We had introduced Yammer the year before.
Though we had begun with a home Yammer network, a space for staff to communicate and collaborate, the bulk of our effort was now being spent in an external network where we were engaging members of our North American non-profit organization. Adoption in the external network was going fine, but I knew that I could not get our external users fully engaged on my own. I needed my staff colleagues to help, and I knew that before my colleagues could help me get our external users feeling comfortable about our external Yammer network, they first had to feel comfortable using our staff Yammer network.
I hoped that if my colleagues realized the benefit of working in Yammer, they would feel more comfortable working with our members in the external Yammer network. Yet so many people on our staff were still relying on email. Long chain conversations were had every day and files were being revised and sent back and forth. People were blind copied on emails of concern, and we all had to work hard to stay connected to work being done in other departments and teams throughout the organization.
Then it was announced I would be getting a new boss. During our first departmental meeting my new boss talked about how she would soon be setting up an email group so our team could communicate. Taking an impromptu step which could have very well turned out to be a mistake, I spoke up during that first meeting and said, “please don’t.” I could almost hear my colleagues and friends roll their eyes. They knew what I was about to say, because they had heard it from me before. “Let’s use Yammer instead.”
I explained the several reasons that Yammer is a much better tool for team communication and collaboration than email. Conversations are easier to read. Files are easier to share. Decisions are easier to make. We can be more transparent and more collaborative. She agreed right away, and to this day over four years later we have never had an email group. That was the day I knew Yammer would succeed.
Since then, because our boss was expecting her team to use Yammer, we have used Yammer.
Information we need in order to do our jobs is in Yammer, and only in Yammer. If we don’t make it a point to adopt the new technology, we will miss out on important information. Because much of our work is done in a public group, other colleagues throughout the organization saw Yammer could be applied to their work, and the embraced the platform as well. Adoption and engagement spread. People were getting more comfortable, and as a result, engagement in our external network began to grow. We learned some important lessons along the way.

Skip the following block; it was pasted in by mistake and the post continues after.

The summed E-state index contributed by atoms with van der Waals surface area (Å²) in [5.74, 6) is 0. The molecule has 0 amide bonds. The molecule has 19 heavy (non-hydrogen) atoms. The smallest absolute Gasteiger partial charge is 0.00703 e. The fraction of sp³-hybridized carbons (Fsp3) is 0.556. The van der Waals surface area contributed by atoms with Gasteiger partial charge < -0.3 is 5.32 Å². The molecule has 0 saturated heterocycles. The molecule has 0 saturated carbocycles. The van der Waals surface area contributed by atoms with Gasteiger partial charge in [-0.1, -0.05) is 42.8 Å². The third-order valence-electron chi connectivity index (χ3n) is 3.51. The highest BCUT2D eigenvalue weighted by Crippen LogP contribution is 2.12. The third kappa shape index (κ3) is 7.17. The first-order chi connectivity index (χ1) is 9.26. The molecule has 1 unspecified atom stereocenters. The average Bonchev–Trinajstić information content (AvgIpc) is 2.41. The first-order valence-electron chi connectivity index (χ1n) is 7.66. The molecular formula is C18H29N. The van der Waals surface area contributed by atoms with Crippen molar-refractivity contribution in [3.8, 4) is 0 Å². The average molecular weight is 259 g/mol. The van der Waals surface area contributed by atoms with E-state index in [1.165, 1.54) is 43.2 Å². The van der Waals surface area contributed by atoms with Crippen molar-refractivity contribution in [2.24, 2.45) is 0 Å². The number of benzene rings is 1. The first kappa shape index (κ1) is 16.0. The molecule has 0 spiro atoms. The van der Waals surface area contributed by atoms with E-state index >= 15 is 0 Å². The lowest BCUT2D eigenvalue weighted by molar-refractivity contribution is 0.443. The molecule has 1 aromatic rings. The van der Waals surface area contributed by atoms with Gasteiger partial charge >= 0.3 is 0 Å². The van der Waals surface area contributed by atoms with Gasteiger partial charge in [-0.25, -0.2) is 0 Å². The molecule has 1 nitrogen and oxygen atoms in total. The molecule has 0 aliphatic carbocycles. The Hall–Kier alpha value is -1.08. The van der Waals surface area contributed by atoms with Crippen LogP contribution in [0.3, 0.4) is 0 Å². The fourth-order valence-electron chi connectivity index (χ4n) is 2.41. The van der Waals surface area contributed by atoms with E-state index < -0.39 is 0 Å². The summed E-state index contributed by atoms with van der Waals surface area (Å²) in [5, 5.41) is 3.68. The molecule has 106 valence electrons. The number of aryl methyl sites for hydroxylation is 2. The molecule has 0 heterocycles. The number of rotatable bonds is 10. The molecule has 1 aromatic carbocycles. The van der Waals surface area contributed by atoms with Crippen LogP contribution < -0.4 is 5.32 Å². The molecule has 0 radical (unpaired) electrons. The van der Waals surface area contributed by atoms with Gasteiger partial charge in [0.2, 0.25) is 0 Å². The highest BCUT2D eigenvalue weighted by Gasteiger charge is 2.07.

We learned that while it is easy enough to turn Yammer on, our colleagues needed to know why it is there. They needed to understand what Yammer does, how it fit in with their work, and how it would make them more successful and effective. They also needed to understand that certain information would only be found in Yammer. Never was it a case of “If you build it, “they” will come (Field of Dreams, 1989).” People won’t come. You have to bring them there. People need to know why Yammer is there. They need to feel comfortable, they need to feel safe, and they need to feel there is a reason to go.
We learned we did not spend enough time on strategy. It’s not enough to say “we will use Yammer to collaborate and keep in touch.” There needs to be a specific plan as to how your team will move its work to Yammer. Since Yammer is part of the Office 365 suite of tools, there are some compelling ways that information can be shared from OneDrive to Sharepoint to Teams and to Yammer. Projects can be managed better. People can connect to information and each other easier. We can become better at what we do.
We learned that we had to ease our own expectations. Though we hoped to see immediate adoption of Yammer, we learned very quickly that this is not the way it works. People need time to adjust their habits, and time to realize how Yammer could be a part of their work. These things don’t happen quickly, but they do happen.
Take your time, and realize that success in Yammer will happen because of your hard work, your strategy, and the time and empathy you give to your staff colleagues to learn new ways to work, new ways to collaborate, and new ways to share information.
Larry Glickman is the Director of Network Engagement and Collaboration for the Union for Reform Judaism. He helps more than 12,000 lay and professional leaders of thier Movement connect and collaborate in their Yammer enterprise networks. Larry works with leaders and congregations to help them be more transparent and collaborative in their work, and to embrace habits that will empower them to make the best use of the Yammer technology. He is new Office Apps & Services MVP and blogs, teaches and speaks regularly about issues of collaboration and technology.